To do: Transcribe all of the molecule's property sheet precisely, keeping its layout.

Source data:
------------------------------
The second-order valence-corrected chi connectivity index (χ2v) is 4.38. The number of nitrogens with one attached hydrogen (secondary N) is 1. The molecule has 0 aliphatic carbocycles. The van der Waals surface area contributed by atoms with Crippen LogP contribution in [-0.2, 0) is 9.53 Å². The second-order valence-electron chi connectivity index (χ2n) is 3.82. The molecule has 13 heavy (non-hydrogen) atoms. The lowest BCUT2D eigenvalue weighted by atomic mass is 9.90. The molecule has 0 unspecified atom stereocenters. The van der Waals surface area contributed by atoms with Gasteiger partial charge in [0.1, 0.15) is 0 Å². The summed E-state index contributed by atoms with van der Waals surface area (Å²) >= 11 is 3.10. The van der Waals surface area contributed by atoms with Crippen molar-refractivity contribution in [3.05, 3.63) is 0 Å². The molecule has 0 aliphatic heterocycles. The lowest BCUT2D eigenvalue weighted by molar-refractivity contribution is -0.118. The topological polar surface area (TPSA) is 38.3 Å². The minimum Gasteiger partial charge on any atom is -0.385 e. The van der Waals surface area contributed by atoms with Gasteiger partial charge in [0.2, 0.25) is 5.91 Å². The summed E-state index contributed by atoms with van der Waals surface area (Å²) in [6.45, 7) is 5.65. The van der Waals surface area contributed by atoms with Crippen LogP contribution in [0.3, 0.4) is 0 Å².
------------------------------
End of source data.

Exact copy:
The second-order valence-corrected chi connectivity index (χ2v) is 4.38. The number of nitrogens with one attached hydrogen (secondary N) is 1. The molecule has 0 aliphatic carbocycles. The van der Waals surface area contributed by atoms with Crippen LogP contribution in [-0.2, 0) is 9.53 Å². The second-order valence-electron chi connectivity index (χ2n) is 3.82. The molecule has 13 heavy (non-hydrogen) atoms. The lowest BCUT2D eigenvalue weighted by atomic mass is 9.90. The molecule has 0 unspecified atom stereocenters. The van der Waals surface area contributed by atoms with Gasteiger partial charge in [0.1, 0.15) is 0 Å². The summed E-state index contributed by atoms with van der Waals surface area (Å²) >= 11 is 3.10. The van der Waals surface area contributed by atoms with Crippen molar-refractivity contribution in [3.05, 3.63) is 0 Å². The molecule has 0 aliphatic heterocycles. The lowest BCUT2D eigenvalue weighted by molar-refractivity contribution is -0.118. The topological polar surface area (TPSA) is 38.3 Å². The minimum Gasteiger partial charge on any atom is -0.385 e. The van der Waals surface area contributed by atoms with Gasteiger partial charge in [0.2, 0.25) is 5.91 Å². The summed E-state index contributed by atoms with van der Waals surface area (Å²) in [6.45, 7) is 5.65. The van der Waals surface area contributed by atoms with Crippen LogP contribution in [0.3, 0.4) is 0 Å².